Turvay History, Family Crest & Coats of Arms

Turvay is an ancient Norman name that arrived in England after the Norman Conquest of 1066. The Turvay family lived in Leicestershire. Their name, however, is a reference to Turville-la-Champagne, Normandy and from Turville (one of nine Seigneuries that bear the name in Normandy) near Pont-Audemer. The name is "derived from Torf de Torfville, from whom descended Geoffrey de Turville 1124, who had grants from the Earl of Leicester and Mellent in England." [1]

"Raoul de Tourneville is on the Dives Roll; and Roger de Turville held Weston-Turville, Bucks, of Bishop Odo [2]. Another manor in the county is called from him Turville. In Leicestershire they are 'one of the ancientest families in the shire'; seated at Normanton-Turville from the time of Henry II., and still flourishing in a junior branch at Husbands Bosworth in the same county." [3]

However, some believe the name is Anglo Saxon in origin, and meant 'dry field'. In the Anglo-Saxon Chronicle the name was recorded in 796 as Thyrefeld. Regardless of the origin, Ralph Turvill, a benefactor of the abbey of Leicester was the first record of the name in 1297.

Early Origins of the Turvay family

The surname Turvay was first found in Leicestershire where they held a family seat as Lords of the Manor of Herdebere, Pailington, Bedworth, Chelmscote, Fulbrooke, and Nuneaton. Normanton Turvile was their main seat. William de Turvile, a companion in arms of Duke William at the Battle of Hastings in 1066, was the first settler. William was descended from the Turville-la-Champagne, seated at Eure, at Amfreville-la-Champagne.

Another source has a slightly more romantic understanding of their origin: "from which of the ten Seigniories of Tourville in the Duchy of Normandy the English Turviles came, cannot now he ascertained. Certain it is that William de Tourville accompanied Duke William to Hastings, and that soon after the Conquest, the Tourvilles became extensive proprietors in the counties of Warwick and Leicester, giving in the latter their name to the manor of Normanton Turvile." [4]

In Buckinghamshire, the manor of Turville once belonged to the abbey at St Albans, but was seized by the Crown in the Dissolution of the Monasteries in 1547. The manor house has since been rebuilt as Turville Park, a fine stately home in the village of Turville.

Early History of the Turvay family

This web page shows only a small excerpt of our Turvay research. Another 196 words (14 lines of text) covering the years 1235, 1297, 1400, 1296, 1315, 1288, 1291, 1293, 1277, 1289, 1250, 1122 and 1177 are included under the topic Early Turvay History in all our PDF Extended History products and printed products wherever possible.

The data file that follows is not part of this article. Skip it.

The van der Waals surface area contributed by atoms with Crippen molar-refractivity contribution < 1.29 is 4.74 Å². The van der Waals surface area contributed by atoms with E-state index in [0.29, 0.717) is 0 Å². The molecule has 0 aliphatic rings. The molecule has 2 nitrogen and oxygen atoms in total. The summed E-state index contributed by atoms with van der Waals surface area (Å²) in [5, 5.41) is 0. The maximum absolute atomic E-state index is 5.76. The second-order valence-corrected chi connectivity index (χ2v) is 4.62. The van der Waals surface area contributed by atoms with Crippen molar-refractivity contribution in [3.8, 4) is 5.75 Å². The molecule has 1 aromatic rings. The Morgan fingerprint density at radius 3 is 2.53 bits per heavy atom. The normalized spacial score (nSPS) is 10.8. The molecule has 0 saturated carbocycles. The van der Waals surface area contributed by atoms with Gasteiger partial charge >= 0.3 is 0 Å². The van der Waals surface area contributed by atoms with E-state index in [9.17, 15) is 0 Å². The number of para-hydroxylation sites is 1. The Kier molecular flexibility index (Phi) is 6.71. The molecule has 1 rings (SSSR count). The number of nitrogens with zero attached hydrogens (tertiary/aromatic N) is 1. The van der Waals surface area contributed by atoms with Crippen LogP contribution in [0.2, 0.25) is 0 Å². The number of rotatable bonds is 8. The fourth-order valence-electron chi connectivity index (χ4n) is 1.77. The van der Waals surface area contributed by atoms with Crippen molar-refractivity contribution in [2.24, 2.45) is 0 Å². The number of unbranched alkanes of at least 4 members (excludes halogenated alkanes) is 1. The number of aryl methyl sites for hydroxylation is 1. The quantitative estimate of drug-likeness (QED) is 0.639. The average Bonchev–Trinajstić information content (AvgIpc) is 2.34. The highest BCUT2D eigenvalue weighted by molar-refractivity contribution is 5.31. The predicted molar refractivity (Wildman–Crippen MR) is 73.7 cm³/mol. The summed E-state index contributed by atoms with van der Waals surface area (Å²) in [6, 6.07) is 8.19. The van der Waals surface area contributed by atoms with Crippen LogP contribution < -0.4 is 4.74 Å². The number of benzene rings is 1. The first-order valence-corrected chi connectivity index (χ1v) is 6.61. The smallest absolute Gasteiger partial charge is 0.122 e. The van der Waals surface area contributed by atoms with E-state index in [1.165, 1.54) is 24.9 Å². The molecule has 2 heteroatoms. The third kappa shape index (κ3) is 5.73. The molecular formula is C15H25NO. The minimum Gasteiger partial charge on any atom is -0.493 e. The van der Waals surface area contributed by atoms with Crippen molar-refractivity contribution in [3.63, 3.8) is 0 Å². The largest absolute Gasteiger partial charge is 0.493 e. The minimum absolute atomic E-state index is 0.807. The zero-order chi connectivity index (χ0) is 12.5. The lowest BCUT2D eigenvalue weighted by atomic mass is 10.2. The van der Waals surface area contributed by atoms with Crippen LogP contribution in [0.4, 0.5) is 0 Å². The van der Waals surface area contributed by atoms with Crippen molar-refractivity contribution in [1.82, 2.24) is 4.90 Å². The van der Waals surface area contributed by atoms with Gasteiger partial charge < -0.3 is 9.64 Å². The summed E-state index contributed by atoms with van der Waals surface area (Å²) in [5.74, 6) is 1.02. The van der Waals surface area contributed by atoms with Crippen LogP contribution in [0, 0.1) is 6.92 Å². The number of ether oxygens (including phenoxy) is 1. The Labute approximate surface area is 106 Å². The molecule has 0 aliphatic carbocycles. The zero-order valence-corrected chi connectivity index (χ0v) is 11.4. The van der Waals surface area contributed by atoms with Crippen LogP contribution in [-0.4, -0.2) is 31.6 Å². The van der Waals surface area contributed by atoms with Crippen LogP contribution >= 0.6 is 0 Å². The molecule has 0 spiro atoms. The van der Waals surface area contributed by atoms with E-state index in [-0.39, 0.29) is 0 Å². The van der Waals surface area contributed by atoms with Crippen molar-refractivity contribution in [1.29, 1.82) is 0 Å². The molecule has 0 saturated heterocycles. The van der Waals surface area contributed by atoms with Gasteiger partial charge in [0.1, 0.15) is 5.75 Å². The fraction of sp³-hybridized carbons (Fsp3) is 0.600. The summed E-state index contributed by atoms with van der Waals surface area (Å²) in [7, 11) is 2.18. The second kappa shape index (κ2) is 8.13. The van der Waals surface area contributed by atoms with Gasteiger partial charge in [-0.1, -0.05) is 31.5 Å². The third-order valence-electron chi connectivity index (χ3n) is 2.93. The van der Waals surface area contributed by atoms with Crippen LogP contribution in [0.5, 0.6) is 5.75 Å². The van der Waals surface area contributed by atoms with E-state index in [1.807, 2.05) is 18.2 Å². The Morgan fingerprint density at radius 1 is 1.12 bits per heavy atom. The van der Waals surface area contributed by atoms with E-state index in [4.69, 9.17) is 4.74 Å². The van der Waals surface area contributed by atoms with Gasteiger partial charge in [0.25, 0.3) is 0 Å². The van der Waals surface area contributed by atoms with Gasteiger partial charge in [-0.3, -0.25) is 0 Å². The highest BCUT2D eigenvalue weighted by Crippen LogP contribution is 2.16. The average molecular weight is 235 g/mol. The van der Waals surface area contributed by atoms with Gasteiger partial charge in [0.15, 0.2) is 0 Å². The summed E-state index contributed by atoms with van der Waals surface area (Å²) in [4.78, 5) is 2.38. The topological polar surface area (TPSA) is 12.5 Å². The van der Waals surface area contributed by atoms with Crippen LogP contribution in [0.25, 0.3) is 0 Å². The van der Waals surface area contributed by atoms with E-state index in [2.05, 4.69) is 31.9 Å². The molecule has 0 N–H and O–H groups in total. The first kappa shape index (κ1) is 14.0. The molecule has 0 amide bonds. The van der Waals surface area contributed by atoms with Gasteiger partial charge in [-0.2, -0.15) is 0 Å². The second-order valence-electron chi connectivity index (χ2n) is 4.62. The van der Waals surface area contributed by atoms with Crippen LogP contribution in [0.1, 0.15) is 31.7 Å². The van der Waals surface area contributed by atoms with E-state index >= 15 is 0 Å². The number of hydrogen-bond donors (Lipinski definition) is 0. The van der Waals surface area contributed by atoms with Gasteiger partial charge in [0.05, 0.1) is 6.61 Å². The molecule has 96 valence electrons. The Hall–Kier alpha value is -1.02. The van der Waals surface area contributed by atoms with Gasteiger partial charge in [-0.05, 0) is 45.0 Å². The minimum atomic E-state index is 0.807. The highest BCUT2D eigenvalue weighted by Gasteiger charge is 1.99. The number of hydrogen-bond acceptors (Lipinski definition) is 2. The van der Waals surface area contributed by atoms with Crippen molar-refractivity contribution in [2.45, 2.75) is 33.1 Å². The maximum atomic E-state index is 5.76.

Turvay Spelling Variations

Norman surnames are characterized by a multitude of spelling variations. The frequent changes in surnames are largely due to the fact that the Old and Middle English languages lacked definite spelling rules. The introduction of Norman French to England, as well as the official court languages of Latin and French, also had pronounced influences on the spelling of surnames. Since medieval scribes and church officials recorded names as they sounded, rather than adhering to any specific spelling rules, it was common to find the same individual referred to with different spellings. The name has been spelled Turvile, Turville, Tourville, Tourvile, Turvell, Turvill, Turvil and many more.

Early Notables of the Turvay family (pre 1700)

Outstanding amongst the family at this time was William de Turvile, of Weston Turville, Buckinghamshire, High Sheriff of Bedfordshire and Buckinghamshire in 1288 and later in 1291. Later Nicolas de Trimenel or de Turvile was High Sheriff in 1293. Robert Turvile was a Knights Templar and was Master of the Temple of...
Another 52 words (4 lines of text) are included under the topic Early Turvay Notables in all our PDF Extended History products and printed products wherever possible.

Migration of the Turvay family

Many English families emigrated to North American colonies in order to escape the political chaos in Britain at this time. Unfortunately, many English families made the trip to the New World under extremely harsh conditions. Overcrowding on the ships caused the majority of the immigrants to arrive diseased, famished, and destitute from the long journey across the stormy Atlantic. Despite these hardships, many of the families prospered and went on to make invaluable contributions to the development of the cultures of the United States and Canada. Early North American immigration records have revealed a number of people bearing the name Turvay or a variant listed above: Ann Turvel who landed in North America in 1771.



The Turvay Motto +

The motto was originally a war cry or slogan. Mottoes first began to be shown with arms in the 14th and 15th centuries, but were not in general use until the 17th century. Thus the oldest coats of arms generally do not include a motto. Mottoes seldom form part of the grant of arms: Under most heraldic authorities, a motto is an optional component of the coat of arms, and can be added to or changed at will; many families have chosen not to display a motto.

Motto: Virtus semper eadem
Motto Translation: Virtue is always the same.


  1. ^ The Norman People and Their Existing Descendants in the British Dominions and the United States Of America. Baltimore: Genealogical Publishing, 1975. Print. (ISBN 0-8063-0636-X)
  2. ^ Williams, Dr Ann. And G.H. Martin, Eds., Domesday Book A Complete Translation. London: Penguin, 1992. Print. (ISBN 0-141-00523-8)
  3. ^ Cleveland, Dutchess of The Battle Abbey Roll with some Account of the Norman Lineages. London: John Murray, Abermarle Street, 1889. Print. Volume 3 of 3
  4. ^ Burke, John Bernard, The Roll of Battle Abbey. London: Edward Churton, 26, Holles Street, 1848, Print.


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